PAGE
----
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Sportsman of the Year Blue awarded to martial arts champion


Riley stunt


Auckland Law School student Riley Phillips-Harris, was honoured with two University of Auckland Blues Awards on Saturday night. The awards are a prestigious tradition that recognise students who have excelled in sport, the arts and culture, and service and leadership.


The twenty-four year-old taekwondo champion received the award for Sportsman of the Year as well as Most Meritorious Performance in Sport. It is the third time he has won Sportsman of the Year.

Riley, who started taekwondo when he was eleven years old, competed in and won the ITF World Cup in September 2018 in Sydney, Australia, and was ranked number one in the world for the 78kg sparring category.

The Bachelor of Laws student trains an average of 15-20 hours a week, with more time required closer to competitions. On top of his tertiary study and martial arts training, Riley also works in film and television as a stunt man.

“It's a wonderful career, despite the occasional trips to the emergency room. It is varied, physically demanding and exciting work. One day you are a gladiator, the next a soldier and all manner of things in between. You have to stay very fit and constantly be learning new skills, which is what I love. The risk factor makes it that little bit more exciting but the goal is to do the risky things in a safe manner. I've been lucky enough to work on many great projects both at home and overseas like Mortal Engines, Avatar 2 and 3, the Shannara Chronicles and a bunch of other films and television series,” he says.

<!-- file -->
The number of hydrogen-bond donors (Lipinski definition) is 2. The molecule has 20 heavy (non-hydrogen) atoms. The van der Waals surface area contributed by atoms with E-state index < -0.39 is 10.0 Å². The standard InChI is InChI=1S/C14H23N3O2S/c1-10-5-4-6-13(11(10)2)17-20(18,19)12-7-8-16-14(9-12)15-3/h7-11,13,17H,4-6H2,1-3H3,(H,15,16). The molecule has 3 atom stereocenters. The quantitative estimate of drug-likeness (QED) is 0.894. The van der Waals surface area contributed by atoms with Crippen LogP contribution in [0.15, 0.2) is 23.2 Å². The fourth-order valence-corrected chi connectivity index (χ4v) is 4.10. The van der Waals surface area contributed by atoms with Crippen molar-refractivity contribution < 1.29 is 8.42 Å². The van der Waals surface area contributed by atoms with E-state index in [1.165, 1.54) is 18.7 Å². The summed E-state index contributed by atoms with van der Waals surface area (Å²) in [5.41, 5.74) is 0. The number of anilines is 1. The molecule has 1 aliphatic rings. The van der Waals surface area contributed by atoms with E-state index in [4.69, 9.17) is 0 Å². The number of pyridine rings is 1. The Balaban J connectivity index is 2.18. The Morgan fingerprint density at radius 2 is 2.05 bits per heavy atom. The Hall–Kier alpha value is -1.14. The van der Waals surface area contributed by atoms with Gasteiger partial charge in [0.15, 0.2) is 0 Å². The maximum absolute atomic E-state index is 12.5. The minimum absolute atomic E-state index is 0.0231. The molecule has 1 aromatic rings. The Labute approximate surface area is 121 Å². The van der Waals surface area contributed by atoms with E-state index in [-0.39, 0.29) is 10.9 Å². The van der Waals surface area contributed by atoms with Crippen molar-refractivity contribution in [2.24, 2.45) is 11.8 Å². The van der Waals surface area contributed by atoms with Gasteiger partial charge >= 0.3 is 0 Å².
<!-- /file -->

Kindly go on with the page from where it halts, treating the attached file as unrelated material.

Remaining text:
He concedes that it is quite hard balancing fulltime study with training and film work. “The film industry is very intense often requiring me to pick up and move to some far off location for long periods of time on very short notice. But it is addictive and New Zealand is fast becoming one of the top locations to film for all sorts of foreign productions. There are great projects ahead I would love to work on,” he says.

But Riley intends to put his stunt work on hold for a year or two as shortly he’s moving to Sydney to take up a job with international law firm Allen & Overy.

It’s a far cry from Riley’s early life on a self-sufficient farm in a rural area of the Bay of Islands. “We had no electricity and me and my sister concocted all sorts of hair-brained adventures to keep ourselves entertained – some safe, others not. Occasionally we had to be rescued. I think that’s where some of my thrill-seeking interests come from,” he says.

Now in the final months of completing his dissertation as part of his undergraduate degree, Riley says enrolling at university to study law was a last minute decision.

“I’ve always loved reading and although I hate to admit it, arguing too. Once I started studying law I began to see how it touches all aspects of society.”

Riley acknowledges that the global demand for stunt-performing lawyers isn’t high. But he’s keeping his long-term plans open. “I’ve never been much of a planner. I intend to follow my feet and see where they take me.”

Ends


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